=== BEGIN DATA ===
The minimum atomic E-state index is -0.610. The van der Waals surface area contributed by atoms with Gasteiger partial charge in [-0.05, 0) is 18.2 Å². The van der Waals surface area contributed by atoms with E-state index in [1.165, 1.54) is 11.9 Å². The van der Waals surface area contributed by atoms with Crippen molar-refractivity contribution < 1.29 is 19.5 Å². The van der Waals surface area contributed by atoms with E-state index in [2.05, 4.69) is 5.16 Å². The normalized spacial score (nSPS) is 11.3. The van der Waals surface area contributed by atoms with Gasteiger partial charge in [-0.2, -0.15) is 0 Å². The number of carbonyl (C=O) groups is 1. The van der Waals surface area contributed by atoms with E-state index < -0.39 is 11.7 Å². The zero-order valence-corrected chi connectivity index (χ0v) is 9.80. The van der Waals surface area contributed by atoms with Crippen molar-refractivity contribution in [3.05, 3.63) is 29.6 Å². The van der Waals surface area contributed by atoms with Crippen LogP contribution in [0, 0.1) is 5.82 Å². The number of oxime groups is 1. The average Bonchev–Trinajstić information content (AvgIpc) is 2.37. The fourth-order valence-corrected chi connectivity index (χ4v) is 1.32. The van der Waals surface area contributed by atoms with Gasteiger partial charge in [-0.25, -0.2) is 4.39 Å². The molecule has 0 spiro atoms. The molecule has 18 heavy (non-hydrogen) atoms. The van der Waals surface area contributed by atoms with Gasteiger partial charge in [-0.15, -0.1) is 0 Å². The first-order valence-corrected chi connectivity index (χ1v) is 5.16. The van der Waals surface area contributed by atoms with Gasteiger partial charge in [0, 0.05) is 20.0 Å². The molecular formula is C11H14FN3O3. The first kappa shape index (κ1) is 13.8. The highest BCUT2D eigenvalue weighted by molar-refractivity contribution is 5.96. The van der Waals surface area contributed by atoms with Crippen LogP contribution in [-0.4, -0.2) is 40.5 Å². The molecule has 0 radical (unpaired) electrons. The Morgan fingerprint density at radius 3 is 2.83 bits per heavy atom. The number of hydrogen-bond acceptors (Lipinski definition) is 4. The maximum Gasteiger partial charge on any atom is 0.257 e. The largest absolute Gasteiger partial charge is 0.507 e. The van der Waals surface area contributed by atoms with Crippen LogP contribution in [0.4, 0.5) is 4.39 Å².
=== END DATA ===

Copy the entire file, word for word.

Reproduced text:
The minimum atomic E-state index is -0.610. The van der Waals surface area contributed by atoms with Gasteiger partial charge in [-0.05, 0) is 18.2 Å². The van der Waals surface area contributed by atoms with E-state index in [1.165, 1.54) is 11.9 Å². The van der Waals surface area contributed by atoms with Crippen molar-refractivity contribution < 1.29 is 19.5 Å². The van der Waals surface area contributed by atoms with E-state index in [2.05, 4.69) is 5.16 Å². The normalized spacial score (nSPS) is 11.3. The van der Waals surface area contributed by atoms with Gasteiger partial charge in [-0.2, -0.15) is 0 Å². The number of carbonyl (C=O) groups is 1. The van der Waals surface area contributed by atoms with E-state index < -0.39 is 11.7 Å². The zero-order valence-corrected chi connectivity index (χ0v) is 9.80. The van der Waals surface area contributed by atoms with Crippen molar-refractivity contribution in [3.05, 3.63) is 29.6 Å². The van der Waals surface area contributed by atoms with Crippen LogP contribution in [0, 0.1) is 5.82 Å². The number of oxime groups is 1. The average Bonchev–Trinajstić information content (AvgIpc) is 2.37. The fourth-order valence-corrected chi connectivity index (χ4v) is 1.32. The van der Waals surface area contributed by atoms with Gasteiger partial charge in [-0.25, -0.2) is 4.39 Å². The molecule has 0 spiro atoms. The molecule has 18 heavy (non-hydrogen) atoms. The van der Waals surface area contributed by atoms with Gasteiger partial charge in [-0.15, -0.1) is 0 Å². The first-order valence-corrected chi connectivity index (χ1v) is 5.16. The van der Waals surface area contributed by atoms with Gasteiger partial charge in [0, 0.05) is 20.0 Å². The molecular formula is C11H14FN3O3. The first kappa shape index (κ1) is 13.8. The highest BCUT2D eigenvalue weighted by molar-refractivity contribution is 5.96. The van der Waals surface area contributed by atoms with Crippen LogP contribution in [-0.4, -0.2) is 40.5 Å². The molecule has 0 radical (unpaired) electrons. The Morgan fingerprint density at radius 3 is 2.83 bits per heavy atom. The number of hydrogen-bond acceptors (Lipinski definition) is 4. The maximum Gasteiger partial charge on any atom is 0.257 e. The largest absolute Gasteiger partial charge is 0.507 e. The van der Waals surface area contributed by atoms with Crippen LogP contribution in [0.4, 0.5) is 4.39 Å².